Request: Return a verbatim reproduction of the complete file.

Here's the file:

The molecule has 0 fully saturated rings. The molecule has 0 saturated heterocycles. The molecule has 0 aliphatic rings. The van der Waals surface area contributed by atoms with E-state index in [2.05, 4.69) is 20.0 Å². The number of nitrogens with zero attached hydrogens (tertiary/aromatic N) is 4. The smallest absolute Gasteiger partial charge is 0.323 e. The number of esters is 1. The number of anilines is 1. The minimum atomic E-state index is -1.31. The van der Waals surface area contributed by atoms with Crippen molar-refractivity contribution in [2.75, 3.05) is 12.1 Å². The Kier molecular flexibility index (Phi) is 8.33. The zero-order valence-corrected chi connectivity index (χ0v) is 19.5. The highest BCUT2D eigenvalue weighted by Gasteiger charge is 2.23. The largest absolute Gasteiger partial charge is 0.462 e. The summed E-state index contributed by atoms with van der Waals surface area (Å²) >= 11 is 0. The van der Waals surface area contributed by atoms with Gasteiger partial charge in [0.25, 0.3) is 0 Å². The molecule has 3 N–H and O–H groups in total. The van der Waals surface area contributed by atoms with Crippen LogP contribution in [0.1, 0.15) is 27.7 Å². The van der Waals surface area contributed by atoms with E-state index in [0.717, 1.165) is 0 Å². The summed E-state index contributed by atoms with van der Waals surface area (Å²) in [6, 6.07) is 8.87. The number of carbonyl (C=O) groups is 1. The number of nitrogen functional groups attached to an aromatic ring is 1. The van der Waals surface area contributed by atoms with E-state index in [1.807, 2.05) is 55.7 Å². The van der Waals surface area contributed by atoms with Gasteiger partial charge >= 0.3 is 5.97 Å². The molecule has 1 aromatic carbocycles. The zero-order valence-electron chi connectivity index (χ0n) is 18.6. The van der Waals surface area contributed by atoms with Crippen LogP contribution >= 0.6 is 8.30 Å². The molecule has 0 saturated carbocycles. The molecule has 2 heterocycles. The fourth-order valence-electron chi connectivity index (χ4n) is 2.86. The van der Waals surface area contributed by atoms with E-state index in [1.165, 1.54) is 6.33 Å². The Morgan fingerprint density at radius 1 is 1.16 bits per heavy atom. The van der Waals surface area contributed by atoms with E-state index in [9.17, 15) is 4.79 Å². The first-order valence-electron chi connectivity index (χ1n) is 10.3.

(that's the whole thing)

The molecule has 0 fully saturated rings. The molecule has 0 saturated heterocycles. The molecule has 0 aliphatic rings. The van der Waals surface area contributed by atoms with E-state index in [2.05, 4.69) is 20.0 Å². The number of nitrogens with zero attached hydrogens (tertiary/aromatic N) is 4. The smallest absolute Gasteiger partial charge is 0.323 e. The number of esters is 1. The number of anilines is 1. The minimum atomic E-state index is -1.31. The van der Waals surface area contributed by atoms with Crippen molar-refractivity contribution in [2.75, 3.05) is 12.1 Å². The Kier molecular flexibility index (Phi) is 8.33. The zero-order valence-corrected chi connectivity index (χ0v) is 19.5. The highest BCUT2D eigenvalue weighted by Gasteiger charge is 2.23. The largest absolute Gasteiger partial charge is 0.462 e. The summed E-state index contributed by atoms with van der Waals surface area (Å²) >= 11 is 0. The van der Waals surface area contributed by atoms with Gasteiger partial charge in [0.25, 0.3) is 0 Å². The molecule has 3 N–H and O–H groups in total. The van der Waals surface area contributed by atoms with Crippen LogP contribution in [0.1, 0.15) is 27.7 Å². The van der Waals surface area contributed by atoms with E-state index in [0.717, 1.165) is 0 Å². The summed E-state index contributed by atoms with van der Waals surface area (Å²) in [6, 6.07) is 8.87. The number of carbonyl (C=O) groups is 1. The number of nitrogen functional groups attached to an aromatic ring is 1. The van der Waals surface area contributed by atoms with E-state index in [1.807, 2.05) is 55.7 Å². The van der Waals surface area contributed by atoms with Gasteiger partial charge >= 0.3 is 5.97 Å². The molecule has 1 aromatic carbocycles. The zero-order valence-electron chi connectivity index (χ0n) is 18.6. The van der Waals surface area contributed by atoms with Crippen LogP contribution >= 0.6 is 8.30 Å². The molecule has 0 saturated carbocycles. The molecule has 2 heterocycles. The fourth-order valence-electron chi connectivity index (χ4n) is 2.86. The van der Waals surface area contributed by atoms with E-state index in [1.165, 1.54) is 6.33 Å². The Morgan fingerprint density at radius 1 is 1.16 bits per heavy atom. The van der Waals surface area contributed by atoms with E-state index in [9.17, 15) is 4.79 Å². The first-order valence-electron chi connectivity index (χ1n) is 10.3.